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My Great-Grandfather During World War II. January 1945

My great-grandfather, Andrey Selyaskin, was a Soviet soldat, sergeant in the 1381st Anti-Aircraft Artillery Regiment of the 3rd Guards Tank Army of the 1st Ukrainian Front, and a gunlayer on a 76.2 mm cannon.
In early 1945, the 3rd Guards Tank Army participated in the Vistula-Oder offensive. It was a Soviet offensive operation of the 1st Belorussian and 1st Ukrainian Fronts in the area from the Vistula to the Oder which was carried out between 12th of January and 3rd of February, 1945.
They were opposed by the German Army Group A.
The operation was successful. As a result of a three-week throw from the Vistula to the Oder (480 km), the Soviet troops almost completely liberated Poland and entered the territory of Germany.
The units of the Red Army reached the Oder and gain several bridgeheads on its left bank. The Soviet troops located 70 km from Berlin.

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    Corrections

    Corrections in red. Stylistics in blue.

    My Great-Grandfather During World War II. January 1945

    My great-grandfather, Andrey Selyaskin, was a Soviet soldat,[1] a sergeant in the 1381st Anti-Aircraft Artillery Regiment of the 3rd Guards Tank Army of the 1st Ukrainian Front, and a gunlayer on a 76.2 mm cannon.
    In early 1945, the 3rd Guards Tank Army participated in the Vistula-Oder offensive. It was a Soviet offensive operation by the 1st Belorussian and 1st Ukrainian Fronts in the area from the Vistula to the Oder, which was carried out between the 12th of January and the 3rd of February, 1945.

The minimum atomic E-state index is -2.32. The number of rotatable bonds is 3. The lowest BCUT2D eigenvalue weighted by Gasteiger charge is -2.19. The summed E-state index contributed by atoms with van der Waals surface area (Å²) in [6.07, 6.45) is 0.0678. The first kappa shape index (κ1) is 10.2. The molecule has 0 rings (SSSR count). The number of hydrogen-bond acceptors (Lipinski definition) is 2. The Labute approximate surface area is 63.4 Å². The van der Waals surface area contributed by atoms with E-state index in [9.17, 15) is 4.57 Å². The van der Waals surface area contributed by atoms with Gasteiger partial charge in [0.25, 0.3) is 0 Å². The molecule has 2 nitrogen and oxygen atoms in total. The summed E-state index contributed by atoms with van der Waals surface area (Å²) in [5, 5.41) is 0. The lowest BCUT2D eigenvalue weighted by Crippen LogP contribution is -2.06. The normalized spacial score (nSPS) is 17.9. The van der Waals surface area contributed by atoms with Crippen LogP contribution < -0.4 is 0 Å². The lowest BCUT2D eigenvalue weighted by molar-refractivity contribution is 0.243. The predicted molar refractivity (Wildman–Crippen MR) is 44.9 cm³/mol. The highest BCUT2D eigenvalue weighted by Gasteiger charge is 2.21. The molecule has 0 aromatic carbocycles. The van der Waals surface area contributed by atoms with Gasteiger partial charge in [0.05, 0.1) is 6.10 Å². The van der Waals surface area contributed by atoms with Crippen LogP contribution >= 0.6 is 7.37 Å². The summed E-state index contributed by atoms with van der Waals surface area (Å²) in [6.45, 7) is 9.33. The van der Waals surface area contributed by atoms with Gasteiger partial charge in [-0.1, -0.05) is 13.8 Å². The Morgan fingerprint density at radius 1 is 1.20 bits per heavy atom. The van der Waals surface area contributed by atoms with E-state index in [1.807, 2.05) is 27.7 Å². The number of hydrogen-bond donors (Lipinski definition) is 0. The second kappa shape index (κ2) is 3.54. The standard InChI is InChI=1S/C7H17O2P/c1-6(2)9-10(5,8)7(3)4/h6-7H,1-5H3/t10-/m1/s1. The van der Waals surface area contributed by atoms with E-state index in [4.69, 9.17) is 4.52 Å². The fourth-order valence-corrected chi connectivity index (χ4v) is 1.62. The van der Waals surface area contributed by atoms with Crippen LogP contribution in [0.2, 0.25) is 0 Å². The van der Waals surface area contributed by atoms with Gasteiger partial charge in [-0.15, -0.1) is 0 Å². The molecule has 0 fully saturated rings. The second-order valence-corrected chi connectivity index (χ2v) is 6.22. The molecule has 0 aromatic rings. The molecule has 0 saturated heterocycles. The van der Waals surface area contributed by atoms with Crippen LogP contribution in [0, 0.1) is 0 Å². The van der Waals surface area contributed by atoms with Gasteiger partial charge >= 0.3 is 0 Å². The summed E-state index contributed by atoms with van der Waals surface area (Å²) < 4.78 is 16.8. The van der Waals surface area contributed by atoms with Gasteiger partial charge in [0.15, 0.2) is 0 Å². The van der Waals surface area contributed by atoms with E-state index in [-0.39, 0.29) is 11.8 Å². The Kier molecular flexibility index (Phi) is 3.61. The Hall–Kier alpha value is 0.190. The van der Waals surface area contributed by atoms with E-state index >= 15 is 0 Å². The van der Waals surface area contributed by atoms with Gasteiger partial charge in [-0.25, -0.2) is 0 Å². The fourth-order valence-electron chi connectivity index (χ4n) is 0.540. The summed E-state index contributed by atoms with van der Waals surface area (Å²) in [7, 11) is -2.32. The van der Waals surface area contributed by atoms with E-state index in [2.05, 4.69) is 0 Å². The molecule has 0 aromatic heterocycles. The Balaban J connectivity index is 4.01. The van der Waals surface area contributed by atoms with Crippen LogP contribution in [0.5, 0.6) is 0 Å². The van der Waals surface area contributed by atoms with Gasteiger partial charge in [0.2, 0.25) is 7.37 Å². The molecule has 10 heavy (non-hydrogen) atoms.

The two Soviet Fronts [2] were opposed by the German Army Group A.
    The operation was successful. As the result of a three-week rapid advance [3] from the Vistula to the Oder (480 km), the Soviet troops almost completely liberated Poland, and entered the territory of Germany.
    The units of the Red Army reached the Oder and gained/established several bridgeheads on its left bank. The Soviet troops were located 70 km from Berlin.

     

    [1]  The English word, of course, is "soldier."  However, I wasn't sure if you used the Russian word intentionally.  The use of the Russian word "soldat" to introduce your great-grandfather would be an excellent stylistic choice, in my opinion.

    [2]  If you simply say "They," it is not immediately clear that you are referring to the 1st Belorussian and 1st Ukrainian Fronts.  So I tried to clarify that.  

    [3]  The word "throw" is not correct.  I think you want to say that there was "бросок" from the Vistula to the Oder.  That is the basis of my correction.

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